Family Trilogy part. III: Wisdom

“That’s very nice of you to join me for lunch, Peter. You’re a good kid.

– Oh no worries, Grand Pa. It’s a pleasure for me you know. I like my weekly lunch with my Grand Pa!

– I’m glad. Me too, Pete. So what’s up with you?

– Oh nothing much, you know. The usual.

– Mmm. It’s not what I heard from you parents.

– Ha ha. Don’t listen to them. They are a bit nervous because I have a lot of interviews but no job yet.

– Oh don’t worry about me. It might surprised you but I remember what it is to be young.

– Oh I know Grand Pa, I know. On this aspect, you are much more open-minded that Mum and Dad…

– So, what do you have in mind? What’s your plan, now that you have resigned from your previous job. What do you want to do, Pete?

– Mmmm. Can I be honest with you, Grand Pa?

– Of course, you can.

–  Nothing.

– What “nothing”?

– I want to do… nothing. I’m just fed up with the usual lifestyle that everybody expect you to do.

– What do you mean?

– So, you worked hard so Dad can go to university. And Dad studied hard and then, guess what, he worked hard. For what? For me to be able to go to university! And what should I do now? Of course! Work hard! And try to make a lot of money so my futures kids can go to university and work hard… Oh I’m sorry, Grand Pa. I know I might be shocking you because your generation don’t think like that but…

– HA HA HA! Oh Pete, you make me laugh!

– Oh… I do?

– Oh yes. It was time someone in this family realizes all of that and ends this goddamn non sense! Look at me! Like you said, I worked hard… and now what? I’m living in this shit hole. Only my grand son comes to have lunch with me once a week! And then what?

– Do… do you mean… you agree with me, Grand Pa?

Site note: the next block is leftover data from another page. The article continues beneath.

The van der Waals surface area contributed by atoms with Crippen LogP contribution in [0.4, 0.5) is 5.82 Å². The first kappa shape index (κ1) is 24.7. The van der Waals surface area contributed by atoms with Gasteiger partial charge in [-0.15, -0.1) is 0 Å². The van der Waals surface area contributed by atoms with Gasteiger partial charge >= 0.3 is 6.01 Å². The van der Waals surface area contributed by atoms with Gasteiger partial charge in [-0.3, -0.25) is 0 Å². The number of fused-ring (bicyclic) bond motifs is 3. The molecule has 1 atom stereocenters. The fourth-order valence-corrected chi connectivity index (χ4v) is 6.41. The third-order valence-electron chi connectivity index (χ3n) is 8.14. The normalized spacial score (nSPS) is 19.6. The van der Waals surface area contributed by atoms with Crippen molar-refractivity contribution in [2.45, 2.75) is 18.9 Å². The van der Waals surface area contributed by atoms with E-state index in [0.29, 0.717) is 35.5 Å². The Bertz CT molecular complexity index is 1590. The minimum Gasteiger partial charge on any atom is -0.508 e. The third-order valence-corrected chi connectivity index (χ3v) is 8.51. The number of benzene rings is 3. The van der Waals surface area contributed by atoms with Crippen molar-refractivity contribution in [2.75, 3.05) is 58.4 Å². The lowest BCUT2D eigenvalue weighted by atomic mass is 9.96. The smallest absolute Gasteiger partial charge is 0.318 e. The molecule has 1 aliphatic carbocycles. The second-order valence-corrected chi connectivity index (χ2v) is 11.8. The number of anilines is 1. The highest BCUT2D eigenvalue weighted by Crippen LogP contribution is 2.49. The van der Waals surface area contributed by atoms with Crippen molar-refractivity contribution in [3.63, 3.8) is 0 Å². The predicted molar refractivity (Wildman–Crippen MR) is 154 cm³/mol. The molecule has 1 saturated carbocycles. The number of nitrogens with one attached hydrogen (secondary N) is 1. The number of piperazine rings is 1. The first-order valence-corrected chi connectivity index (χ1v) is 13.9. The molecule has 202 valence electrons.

– Of course, I do. Tell me more, Pete. Tell me more. So what are you going to do?

– Pfff I don’t know. Just rent a very small place. As long as I have a bed. A bathroom. And somewhere where I can boil water and cook pasta.

– Fine by me. And the money?

– Simple jobs. You know. They are looking for people in the bar where I usually go. Or the cinema downtown. Nothing exciting, you will tell me. But is that exciting to sit in front of a computer all day and work on Excel? I don’t think so.

– At least you will meet a lot of people if you work in a bar. That’s probably the most important.

– Exactly. As long as I can pay my rent, my bills and buy food. What else do I need?

– That excatly what I do now that I am 75. So I don’t see why you should not do it at 23. But what would your parents say about that?

– I don’t know. I really don’t want to feel pressure from them. I hope they can understand me.

– Your Mum will be happy as long as she feels you still need her.

– That’s not a problem. With my small salary I will be more than happy to have dinner at their place every now and then. And if from time to time I can bring my laundry, even better!

– I think if you present it like that to your mother, it will be fine. Find a place not to far from their place, and everything will be fine. Tell her it’s either that or you have to move 1000 km away to get a proper job.

– Good idea… I think the problem will be Dad.

– Mmm maybe. I can try to talk to him. I can try to make him feel guilty because I worked hard and now I’m living by myself with a small pension and the same thing will happen to him.

– Very good idea, Grand Pa.

– I’ll tell him you’ll have needs, and that you will be working less, so you will have more time to take care of him when he grows old, right?

– Of course! That’s the point. I don’t want to work hard and spend 75% of my life in an office, if I cannot spend time with my loved ones.

– Very good, Pete. Very good. Then, I think he will be ok. You’re making the right choice, Pete. I’m proud of you.


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